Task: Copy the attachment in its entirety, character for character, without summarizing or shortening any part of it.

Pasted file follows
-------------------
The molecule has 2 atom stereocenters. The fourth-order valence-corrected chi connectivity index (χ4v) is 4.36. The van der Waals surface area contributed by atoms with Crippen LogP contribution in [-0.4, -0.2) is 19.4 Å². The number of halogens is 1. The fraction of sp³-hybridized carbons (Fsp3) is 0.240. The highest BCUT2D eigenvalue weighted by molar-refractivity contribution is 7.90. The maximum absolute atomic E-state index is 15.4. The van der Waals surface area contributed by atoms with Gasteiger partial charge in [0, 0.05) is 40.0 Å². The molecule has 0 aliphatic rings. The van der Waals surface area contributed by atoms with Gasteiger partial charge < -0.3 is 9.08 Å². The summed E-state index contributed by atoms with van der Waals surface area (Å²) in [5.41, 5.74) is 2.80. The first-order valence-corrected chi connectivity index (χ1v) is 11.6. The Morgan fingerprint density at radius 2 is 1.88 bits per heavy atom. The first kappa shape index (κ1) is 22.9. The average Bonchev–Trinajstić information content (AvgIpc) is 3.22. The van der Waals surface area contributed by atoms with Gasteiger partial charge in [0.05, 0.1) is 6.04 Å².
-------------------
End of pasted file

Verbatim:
The molecule has 2 atom stereocenters. The fourth-order valence-corrected chi connectivity index (χ4v) is 4.36. The van der Waals surface area contributed by atoms with Crippen LogP contribution in [-0.4, -0.2) is 19.4 Å². The number of halogens is 1. The fraction of sp³-hybridized carbons (Fsp3) is 0.240. The highest BCUT2D eigenvalue weighted by molar-refractivity contribution is 7.90. The maximum absolute atomic E-state index is 15.4. The van der Waals surface area contributed by atoms with Gasteiger partial charge in [0, 0.05) is 40.0 Å². The molecule has 0 aliphatic rings. The van der Waals surface area contributed by atoms with Gasteiger partial charge < -0.3 is 9.08 Å². The summed E-state index contributed by atoms with van der Waals surface area (Å²) in [5.41, 5.74) is 2.80. The first-order valence-corrected chi connectivity index (χ1v) is 11.6. The Morgan fingerprint density at radius 2 is 1.88 bits per heavy atom. The first kappa shape index (κ1) is 22.9. The average Bonchev–Trinajstić information content (AvgIpc) is 3.22. The van der Waals surface area contributed by atoms with Gasteiger partial charge in [0.05, 0.1) is 6.04 Å².